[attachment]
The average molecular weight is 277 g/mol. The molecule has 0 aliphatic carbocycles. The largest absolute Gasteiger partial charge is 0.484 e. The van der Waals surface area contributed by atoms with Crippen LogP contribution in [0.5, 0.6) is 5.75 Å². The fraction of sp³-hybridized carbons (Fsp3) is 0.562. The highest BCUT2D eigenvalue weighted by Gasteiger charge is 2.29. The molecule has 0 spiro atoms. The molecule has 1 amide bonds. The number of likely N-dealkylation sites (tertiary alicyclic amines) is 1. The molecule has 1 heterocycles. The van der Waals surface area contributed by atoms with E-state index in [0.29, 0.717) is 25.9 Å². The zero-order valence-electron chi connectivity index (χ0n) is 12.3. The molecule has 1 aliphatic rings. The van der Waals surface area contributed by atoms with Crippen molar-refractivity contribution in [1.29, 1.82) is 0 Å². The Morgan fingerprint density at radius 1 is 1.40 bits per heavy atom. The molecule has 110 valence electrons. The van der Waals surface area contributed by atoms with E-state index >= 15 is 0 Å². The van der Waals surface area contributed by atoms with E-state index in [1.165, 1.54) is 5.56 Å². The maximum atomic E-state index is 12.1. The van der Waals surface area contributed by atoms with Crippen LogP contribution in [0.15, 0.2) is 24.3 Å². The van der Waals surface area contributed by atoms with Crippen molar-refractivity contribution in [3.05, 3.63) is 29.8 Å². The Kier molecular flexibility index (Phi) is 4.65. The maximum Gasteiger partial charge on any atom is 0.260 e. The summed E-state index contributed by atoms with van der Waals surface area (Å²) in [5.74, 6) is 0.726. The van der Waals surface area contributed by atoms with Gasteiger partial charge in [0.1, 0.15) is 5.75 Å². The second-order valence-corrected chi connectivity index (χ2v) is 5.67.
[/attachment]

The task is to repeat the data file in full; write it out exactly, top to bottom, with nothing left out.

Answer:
The average molecular weight is 277 g/mol. The molecule has 0 aliphatic carbocycles. The largest absolute Gasteiger partial charge is 0.484 e. The van der Waals surface area contributed by atoms with Crippen LogP contribution in [0.5, 0.6) is 5.75 Å². The fraction of sp³-hybridized carbons (Fsp3) is 0.562. The highest BCUT2D eigenvalue weighted by Gasteiger charge is 2.29. The molecule has 0 spiro atoms. The molecule has 1 amide bonds. The number of likely N-dealkylation sites (tertiary alicyclic amines) is 1. The molecule has 1 heterocycles. The van der Waals surface area contributed by atoms with E-state index in [0.29, 0.717) is 25.9 Å². The zero-order valence-electron chi connectivity index (χ0n) is 12.3. The molecule has 1 aliphatic rings. The van der Waals surface area contributed by atoms with Crippen molar-refractivity contribution in [1.29, 1.82) is 0 Å². The Morgan fingerprint density at radius 1 is 1.40 bits per heavy atom. The molecule has 110 valence electrons. The van der Waals surface area contributed by atoms with E-state index >= 15 is 0 Å². The van der Waals surface area contributed by atoms with E-state index in [1.165, 1.54) is 5.56 Å². The maximum atomic E-state index is 12.1. The van der Waals surface area contributed by atoms with Crippen LogP contribution in [0.15, 0.2) is 24.3 Å². The van der Waals surface area contributed by atoms with Crippen molar-refractivity contribution in [3.05, 3.63) is 29.8 Å². The Kier molecular flexibility index (Phi) is 4.65. The maximum Gasteiger partial charge on any atom is 0.260 e. The summed E-state index contributed by atoms with van der Waals surface area (Å²) in [5.74, 6) is 0.726. The van der Waals surface area contributed by atoms with Gasteiger partial charge in [0.1, 0.15) is 5.75 Å². The second-order valence-corrected chi connectivity index (χ2v) is 5.67.